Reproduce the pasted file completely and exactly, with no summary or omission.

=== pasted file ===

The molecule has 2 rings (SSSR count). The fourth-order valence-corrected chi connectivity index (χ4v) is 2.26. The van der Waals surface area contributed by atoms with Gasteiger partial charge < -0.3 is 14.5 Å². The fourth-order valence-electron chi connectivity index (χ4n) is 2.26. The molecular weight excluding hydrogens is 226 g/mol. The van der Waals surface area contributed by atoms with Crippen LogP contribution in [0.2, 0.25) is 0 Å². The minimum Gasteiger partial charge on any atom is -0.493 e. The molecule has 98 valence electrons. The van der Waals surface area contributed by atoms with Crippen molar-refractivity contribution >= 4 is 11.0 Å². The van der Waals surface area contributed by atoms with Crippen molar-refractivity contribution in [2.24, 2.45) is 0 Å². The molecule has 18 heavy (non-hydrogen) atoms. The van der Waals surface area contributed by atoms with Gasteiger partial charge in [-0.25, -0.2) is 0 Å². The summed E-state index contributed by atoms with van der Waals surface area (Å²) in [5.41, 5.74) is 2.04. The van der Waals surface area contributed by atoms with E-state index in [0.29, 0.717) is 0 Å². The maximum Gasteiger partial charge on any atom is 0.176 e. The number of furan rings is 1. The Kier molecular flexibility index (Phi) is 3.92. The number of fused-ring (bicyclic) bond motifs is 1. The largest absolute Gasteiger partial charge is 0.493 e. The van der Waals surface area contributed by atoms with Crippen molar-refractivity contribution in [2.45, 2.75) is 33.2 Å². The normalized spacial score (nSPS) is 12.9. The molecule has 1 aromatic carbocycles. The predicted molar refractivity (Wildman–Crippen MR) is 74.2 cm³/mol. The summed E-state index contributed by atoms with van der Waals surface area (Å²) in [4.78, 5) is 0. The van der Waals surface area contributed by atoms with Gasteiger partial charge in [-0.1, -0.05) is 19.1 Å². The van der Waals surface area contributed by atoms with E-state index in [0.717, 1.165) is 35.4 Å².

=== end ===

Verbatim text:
The molecule has 2 rings (SSSR count). The fourth-order valence-corrected chi connectivity index (χ4v) is 2.26. The van der Waals surface area contributed by atoms with Gasteiger partial charge < -0.3 is 14.5 Å². The fourth-order valence-electron chi connectivity index (χ4n) is 2.26. The molecular weight excluding hydrogens is 226 g/mol. The van der Waals surface area contributed by atoms with Crippen LogP contribution in [0.2, 0.25) is 0 Å². The minimum Gasteiger partial charge on any atom is -0.493 e. The molecule has 98 valence electrons. The van der Waals surface area contributed by atoms with Crippen molar-refractivity contribution >= 4 is 11.0 Å². The van der Waals surface area contributed by atoms with Crippen molar-refractivity contribution in [2.24, 2.45) is 0 Å². The molecule has 18 heavy (non-hydrogen) atoms. The van der Waals surface area contributed by atoms with Gasteiger partial charge in [-0.25, -0.2) is 0 Å². The summed E-state index contributed by atoms with van der Waals surface area (Å²) in [5.41, 5.74) is 2.04. The van der Waals surface area contributed by atoms with E-state index in [0.29, 0.717) is 0 Å². The maximum Gasteiger partial charge on any atom is 0.176 e. The number of furan rings is 1. The Kier molecular flexibility index (Phi) is 3.92. The number of fused-ring (bicyclic) bond motifs is 1. The largest absolute Gasteiger partial charge is 0.493 e. The van der Waals surface area contributed by atoms with Crippen molar-refractivity contribution in [2.45, 2.75) is 33.2 Å². The normalized spacial score (nSPS) is 12.9. The molecule has 1 aromatic carbocycles. The predicted molar refractivity (Wildman–Crippen MR) is 74.2 cm³/mol. The summed E-state index contributed by atoms with van der Waals surface area (Å²) in [4.78, 5) is 0. The van der Waals surface area contributed by atoms with Gasteiger partial charge in [-0.1, -0.05) is 19.1 Å². The van der Waals surface area contributed by atoms with E-state index in [0.717, 1.165) is 35.4 Å².